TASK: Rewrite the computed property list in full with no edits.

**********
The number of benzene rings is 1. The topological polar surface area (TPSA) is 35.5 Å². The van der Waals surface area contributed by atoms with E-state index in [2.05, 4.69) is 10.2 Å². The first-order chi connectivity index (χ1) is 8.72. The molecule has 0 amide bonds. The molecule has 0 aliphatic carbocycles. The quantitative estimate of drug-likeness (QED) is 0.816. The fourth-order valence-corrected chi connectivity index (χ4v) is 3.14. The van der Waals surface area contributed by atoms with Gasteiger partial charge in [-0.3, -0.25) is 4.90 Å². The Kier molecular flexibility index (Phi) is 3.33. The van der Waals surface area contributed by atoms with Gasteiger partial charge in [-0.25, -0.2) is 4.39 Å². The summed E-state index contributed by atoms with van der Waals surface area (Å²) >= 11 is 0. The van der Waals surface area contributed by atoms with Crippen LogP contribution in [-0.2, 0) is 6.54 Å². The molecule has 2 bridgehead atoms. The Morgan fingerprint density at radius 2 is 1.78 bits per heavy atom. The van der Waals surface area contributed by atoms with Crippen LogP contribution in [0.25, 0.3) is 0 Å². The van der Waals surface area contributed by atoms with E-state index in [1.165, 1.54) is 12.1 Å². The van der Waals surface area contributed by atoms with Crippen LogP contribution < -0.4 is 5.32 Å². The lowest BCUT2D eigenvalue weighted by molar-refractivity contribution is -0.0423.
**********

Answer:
The number of benzene rings is 1. The topological polar surface area (TPSA) is 35.5 Å². The van der Waals surface area contributed by atoms with E-state index in [2.05, 4.69) is 10.2 Å². The first-order chi connectivity index (χ1) is 8.72. The molecule has 0 amide bonds. The molecule has 0 aliphatic carbocycles. The quantitative estimate of drug-likeness (QED) is 0.816. The fourth-order valence-corrected chi connectivity index (χ4v) is 3.14. The van der Waals surface area contributed by atoms with Gasteiger partial charge in [-0.3, -0.25) is 4.90 Å². The Kier molecular flexibility index (Phi) is 3.33. The van der Waals surface area contributed by atoms with Gasteiger partial charge in [-0.25, -0.2) is 4.39 Å². The summed E-state index contributed by atoms with van der Waals surface area (Å²) >= 11 is 0. The van der Waals surface area contributed by atoms with Crippen LogP contribution in [-0.2, 0) is 6.54 Å². The molecule has 2 bridgehead atoms. The Morgan fingerprint density at radius 2 is 1.78 bits per heavy atom. The van der Waals surface area contributed by atoms with Crippen LogP contribution in [0.25, 0.3) is 0 Å². The van der Waals surface area contributed by atoms with E-state index in [1.165, 1.54) is 12.1 Å². The van der Waals surface area contributed by atoms with Crippen LogP contribution < -0.4 is 5.32 Å². The lowest BCUT2D eigenvalue weighted by molar-refractivity contribution is -0.0423.